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Singleton implementation I have seen use the following code (reference):

// MySingleton.hpp
class MySingleton{
public:
  static MySingleton& getInstance(){
    static MySingleton instance;
    return instance;
  }

private:
  MySingleton()= default;
  ~MySingleton()= default;
  MySingleton(const MySingleton&)= delete;
  MySingleton& operator=(const MySingleton&)= delete;
};

I would like to know if it is possible to split the declaration and the definition of MySingleton like this:

// MySingleton.hpp
class MySingleton{
public:
  static MySingleton& getInstance();

private:
  MySingleton()= default;
  ~MySingleton()= default;
  MySingleton(const MySingleton&)= delete;
  MySingleton& operator=(const MySingleton&)= delete;
};
// MySingleton.cpp
MySingleton& MySingleton::getInstance(){
  static MySingleton instance;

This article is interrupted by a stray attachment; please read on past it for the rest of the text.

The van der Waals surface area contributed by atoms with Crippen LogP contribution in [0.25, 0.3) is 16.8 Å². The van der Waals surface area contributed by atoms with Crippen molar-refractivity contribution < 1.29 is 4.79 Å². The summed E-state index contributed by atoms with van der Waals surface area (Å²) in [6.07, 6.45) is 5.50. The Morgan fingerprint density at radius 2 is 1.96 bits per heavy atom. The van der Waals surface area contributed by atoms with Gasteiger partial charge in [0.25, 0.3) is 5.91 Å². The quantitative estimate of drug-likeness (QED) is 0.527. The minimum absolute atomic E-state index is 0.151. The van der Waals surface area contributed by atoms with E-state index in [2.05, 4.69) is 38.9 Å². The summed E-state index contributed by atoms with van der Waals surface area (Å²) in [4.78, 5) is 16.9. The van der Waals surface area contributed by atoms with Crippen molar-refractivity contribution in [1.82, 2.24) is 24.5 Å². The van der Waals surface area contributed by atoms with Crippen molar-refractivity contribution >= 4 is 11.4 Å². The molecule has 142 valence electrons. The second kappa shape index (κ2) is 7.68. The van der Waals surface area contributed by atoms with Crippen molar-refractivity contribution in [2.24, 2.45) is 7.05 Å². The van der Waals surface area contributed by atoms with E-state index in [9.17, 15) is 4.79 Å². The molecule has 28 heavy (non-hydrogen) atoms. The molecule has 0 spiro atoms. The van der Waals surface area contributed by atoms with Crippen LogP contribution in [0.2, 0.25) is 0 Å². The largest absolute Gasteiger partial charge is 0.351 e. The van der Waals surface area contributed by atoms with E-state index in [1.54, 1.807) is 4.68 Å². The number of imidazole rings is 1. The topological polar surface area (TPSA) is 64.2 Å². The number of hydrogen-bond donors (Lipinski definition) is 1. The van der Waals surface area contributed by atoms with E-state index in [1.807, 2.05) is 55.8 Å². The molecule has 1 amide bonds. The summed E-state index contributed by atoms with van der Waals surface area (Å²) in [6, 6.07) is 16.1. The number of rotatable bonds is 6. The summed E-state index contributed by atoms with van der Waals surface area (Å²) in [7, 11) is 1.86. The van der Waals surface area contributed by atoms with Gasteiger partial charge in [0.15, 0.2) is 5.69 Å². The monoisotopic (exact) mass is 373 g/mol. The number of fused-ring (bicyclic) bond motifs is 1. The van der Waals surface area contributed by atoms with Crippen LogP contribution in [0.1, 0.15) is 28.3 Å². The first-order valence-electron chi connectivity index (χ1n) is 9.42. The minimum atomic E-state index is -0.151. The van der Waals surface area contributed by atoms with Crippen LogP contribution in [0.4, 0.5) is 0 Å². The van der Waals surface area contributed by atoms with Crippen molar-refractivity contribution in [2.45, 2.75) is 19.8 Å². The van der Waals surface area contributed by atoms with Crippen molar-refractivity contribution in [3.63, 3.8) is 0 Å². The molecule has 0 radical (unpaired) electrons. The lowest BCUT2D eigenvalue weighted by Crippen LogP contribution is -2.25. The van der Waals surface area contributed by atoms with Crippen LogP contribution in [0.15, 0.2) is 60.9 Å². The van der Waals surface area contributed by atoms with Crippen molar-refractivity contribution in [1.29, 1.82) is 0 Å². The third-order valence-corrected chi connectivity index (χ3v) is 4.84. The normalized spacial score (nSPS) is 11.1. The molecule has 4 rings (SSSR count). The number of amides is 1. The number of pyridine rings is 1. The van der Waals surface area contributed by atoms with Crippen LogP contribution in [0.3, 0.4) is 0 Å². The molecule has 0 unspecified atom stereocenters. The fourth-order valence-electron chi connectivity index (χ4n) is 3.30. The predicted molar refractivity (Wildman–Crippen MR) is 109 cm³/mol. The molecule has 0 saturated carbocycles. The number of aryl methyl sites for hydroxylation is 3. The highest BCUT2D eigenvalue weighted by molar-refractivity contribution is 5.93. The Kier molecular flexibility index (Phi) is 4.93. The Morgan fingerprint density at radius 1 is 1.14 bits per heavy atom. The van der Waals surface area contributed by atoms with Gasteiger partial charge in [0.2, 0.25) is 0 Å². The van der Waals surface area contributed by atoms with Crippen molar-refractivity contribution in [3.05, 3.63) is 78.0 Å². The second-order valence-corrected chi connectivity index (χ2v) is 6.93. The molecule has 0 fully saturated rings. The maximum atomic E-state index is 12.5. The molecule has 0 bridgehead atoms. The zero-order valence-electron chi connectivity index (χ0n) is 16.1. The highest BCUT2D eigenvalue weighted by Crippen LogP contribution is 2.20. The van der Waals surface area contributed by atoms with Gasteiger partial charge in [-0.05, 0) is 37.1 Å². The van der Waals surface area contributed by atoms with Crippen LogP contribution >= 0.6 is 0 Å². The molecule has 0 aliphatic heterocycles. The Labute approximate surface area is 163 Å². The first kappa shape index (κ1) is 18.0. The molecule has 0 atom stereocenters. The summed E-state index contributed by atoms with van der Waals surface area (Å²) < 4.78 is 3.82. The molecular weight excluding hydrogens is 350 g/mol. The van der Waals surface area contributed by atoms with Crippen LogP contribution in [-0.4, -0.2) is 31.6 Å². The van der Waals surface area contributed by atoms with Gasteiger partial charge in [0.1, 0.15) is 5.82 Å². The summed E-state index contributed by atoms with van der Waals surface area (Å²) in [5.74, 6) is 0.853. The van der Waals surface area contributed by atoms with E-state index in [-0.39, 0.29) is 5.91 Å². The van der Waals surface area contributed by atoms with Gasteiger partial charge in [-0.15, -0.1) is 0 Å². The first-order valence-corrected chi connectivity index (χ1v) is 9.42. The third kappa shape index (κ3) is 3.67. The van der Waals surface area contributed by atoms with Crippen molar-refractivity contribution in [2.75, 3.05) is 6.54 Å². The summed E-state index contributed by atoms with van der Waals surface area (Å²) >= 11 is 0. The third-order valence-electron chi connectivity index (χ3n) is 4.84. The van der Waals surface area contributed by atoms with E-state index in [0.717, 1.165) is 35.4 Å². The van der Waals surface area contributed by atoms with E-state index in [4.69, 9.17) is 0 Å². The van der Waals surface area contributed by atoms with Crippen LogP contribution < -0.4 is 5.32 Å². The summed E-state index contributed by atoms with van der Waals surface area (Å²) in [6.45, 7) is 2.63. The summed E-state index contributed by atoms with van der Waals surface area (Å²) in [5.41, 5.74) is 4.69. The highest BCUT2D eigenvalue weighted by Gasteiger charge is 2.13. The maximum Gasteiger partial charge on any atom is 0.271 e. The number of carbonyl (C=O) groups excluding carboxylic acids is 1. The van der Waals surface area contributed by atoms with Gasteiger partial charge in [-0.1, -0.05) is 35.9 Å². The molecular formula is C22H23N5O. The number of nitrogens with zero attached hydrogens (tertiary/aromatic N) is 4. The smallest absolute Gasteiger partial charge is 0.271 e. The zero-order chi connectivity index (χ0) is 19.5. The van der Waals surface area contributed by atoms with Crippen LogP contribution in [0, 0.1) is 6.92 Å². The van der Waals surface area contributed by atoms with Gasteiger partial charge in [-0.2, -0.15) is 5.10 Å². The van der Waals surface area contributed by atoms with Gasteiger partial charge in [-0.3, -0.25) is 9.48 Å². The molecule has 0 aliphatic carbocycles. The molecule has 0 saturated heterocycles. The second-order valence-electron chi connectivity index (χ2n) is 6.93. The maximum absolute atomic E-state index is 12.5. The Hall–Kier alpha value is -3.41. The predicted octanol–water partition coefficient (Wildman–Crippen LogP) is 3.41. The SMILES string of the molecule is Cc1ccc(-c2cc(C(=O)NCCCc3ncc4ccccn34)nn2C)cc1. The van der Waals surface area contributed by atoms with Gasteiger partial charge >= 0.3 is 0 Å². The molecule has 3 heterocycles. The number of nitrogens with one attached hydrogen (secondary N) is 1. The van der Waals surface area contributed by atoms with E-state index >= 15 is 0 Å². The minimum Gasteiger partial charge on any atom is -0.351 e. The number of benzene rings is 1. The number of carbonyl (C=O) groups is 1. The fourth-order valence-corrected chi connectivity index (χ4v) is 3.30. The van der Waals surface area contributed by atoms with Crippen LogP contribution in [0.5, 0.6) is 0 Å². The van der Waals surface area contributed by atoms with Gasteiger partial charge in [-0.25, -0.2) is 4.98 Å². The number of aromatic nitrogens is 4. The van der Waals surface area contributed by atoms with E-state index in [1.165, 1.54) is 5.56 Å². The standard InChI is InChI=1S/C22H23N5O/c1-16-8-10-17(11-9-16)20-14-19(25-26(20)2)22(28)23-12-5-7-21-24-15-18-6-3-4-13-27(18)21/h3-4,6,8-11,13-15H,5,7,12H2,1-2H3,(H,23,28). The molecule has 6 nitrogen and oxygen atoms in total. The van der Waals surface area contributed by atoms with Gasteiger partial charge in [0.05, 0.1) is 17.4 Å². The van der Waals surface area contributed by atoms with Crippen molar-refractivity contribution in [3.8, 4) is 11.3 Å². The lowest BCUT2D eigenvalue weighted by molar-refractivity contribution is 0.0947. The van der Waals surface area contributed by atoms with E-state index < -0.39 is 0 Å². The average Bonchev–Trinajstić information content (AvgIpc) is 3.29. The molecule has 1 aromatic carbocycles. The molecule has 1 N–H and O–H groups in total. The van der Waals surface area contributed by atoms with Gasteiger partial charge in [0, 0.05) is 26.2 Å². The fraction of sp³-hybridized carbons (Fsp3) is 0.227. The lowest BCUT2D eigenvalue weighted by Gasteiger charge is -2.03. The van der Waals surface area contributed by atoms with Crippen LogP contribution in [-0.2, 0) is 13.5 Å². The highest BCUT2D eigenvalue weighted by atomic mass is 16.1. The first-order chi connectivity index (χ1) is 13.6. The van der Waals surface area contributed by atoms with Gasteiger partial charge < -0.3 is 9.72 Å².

return instance;
}

Other C++ singleton implementations I have seen use static pointer member variable, so I am wondering if having static MySingleton instance; in the cpp file is still correct?

  • did you try it? What did you compiler say about it? – largest_prime_is_463035818 Dec 3 '20 at 10:32
  • Compilation is fine. I am more concerned about the validity of the implementation, especially with specific C++ details like static keyword (I am not a C++ expert). – Catree Dec 3 '20 at 10:34
  • I didn't find a good duplicate, but what you have is a Meyers singleton. Search for that term. Having the instance as static local in the method is rather common actually – largest_prime_is_463035818 Dec 3 '20 at 10:43
  • External definition of class member functions in C++ source (with the declaration in header) is very usual. That the class forms a singleton doesn't change it. To have a static instance defined in the C++ source was usual in former times. (With newer C++ standard static inline became available which allows the definition of static things in the header but the older form is still valid.) – Scheff Dec 3 '20 at 12:59

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